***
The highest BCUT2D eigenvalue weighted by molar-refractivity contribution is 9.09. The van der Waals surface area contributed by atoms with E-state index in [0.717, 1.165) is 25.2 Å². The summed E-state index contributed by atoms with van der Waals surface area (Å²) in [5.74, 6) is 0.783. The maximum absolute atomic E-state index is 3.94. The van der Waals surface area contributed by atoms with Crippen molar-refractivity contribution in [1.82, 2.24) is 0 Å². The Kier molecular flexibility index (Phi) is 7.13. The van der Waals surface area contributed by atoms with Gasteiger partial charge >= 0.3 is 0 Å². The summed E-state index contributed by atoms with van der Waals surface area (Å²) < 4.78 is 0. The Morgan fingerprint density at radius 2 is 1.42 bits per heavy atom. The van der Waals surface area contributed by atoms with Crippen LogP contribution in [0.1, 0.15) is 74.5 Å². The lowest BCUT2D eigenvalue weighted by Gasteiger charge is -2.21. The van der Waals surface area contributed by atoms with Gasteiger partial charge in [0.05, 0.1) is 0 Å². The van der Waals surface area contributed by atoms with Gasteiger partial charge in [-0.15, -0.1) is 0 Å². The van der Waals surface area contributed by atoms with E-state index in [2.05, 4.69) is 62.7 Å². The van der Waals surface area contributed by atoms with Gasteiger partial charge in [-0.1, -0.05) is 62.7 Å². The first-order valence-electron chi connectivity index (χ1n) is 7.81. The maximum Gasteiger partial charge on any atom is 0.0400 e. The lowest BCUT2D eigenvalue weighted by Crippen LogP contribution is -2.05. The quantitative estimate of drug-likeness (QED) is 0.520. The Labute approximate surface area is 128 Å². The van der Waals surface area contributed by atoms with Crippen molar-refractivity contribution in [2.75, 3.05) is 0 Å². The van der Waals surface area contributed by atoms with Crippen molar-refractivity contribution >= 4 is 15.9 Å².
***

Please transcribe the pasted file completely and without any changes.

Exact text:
The highest BCUT2D eigenvalue weighted by molar-refractivity contribution is 9.09. The van der Waals surface area contributed by atoms with E-state index in [0.717, 1.165) is 25.2 Å². The summed E-state index contributed by atoms with van der Waals surface area (Å²) in [5.74, 6) is 0.783. The maximum absolute atomic E-state index is 3.94. The van der Waals surface area contributed by atoms with Crippen molar-refractivity contribution in [1.82, 2.24) is 0 Å². The Kier molecular flexibility index (Phi) is 7.13. The van der Waals surface area contributed by atoms with Gasteiger partial charge >= 0.3 is 0 Å². The summed E-state index contributed by atoms with van der Waals surface area (Å²) < 4.78 is 0. The Morgan fingerprint density at radius 2 is 1.42 bits per heavy atom. The van der Waals surface area contributed by atoms with Crippen LogP contribution in [0.1, 0.15) is 74.5 Å². The lowest BCUT2D eigenvalue weighted by Gasteiger charge is -2.21. The van der Waals surface area contributed by atoms with Gasteiger partial charge in [0.05, 0.1) is 0 Å². The van der Waals surface area contributed by atoms with Gasteiger partial charge in [-0.15, -0.1) is 0 Å². The van der Waals surface area contributed by atoms with E-state index in [2.05, 4.69) is 62.7 Å². The van der Waals surface area contributed by atoms with Gasteiger partial charge in [-0.1, -0.05) is 62.7 Å². The first-order valence-electron chi connectivity index (χ1n) is 7.81. The maximum Gasteiger partial charge on any atom is 0.0400 e. The lowest BCUT2D eigenvalue weighted by Crippen LogP contribution is -2.05. The quantitative estimate of drug-likeness (QED) is 0.520. The Labute approximate surface area is 128 Å². The van der Waals surface area contributed by atoms with Crippen molar-refractivity contribution in [2.75, 3.05) is 0 Å². The van der Waals surface area contributed by atoms with Crippen molar-refractivity contribution >= 4 is 15.9 Å².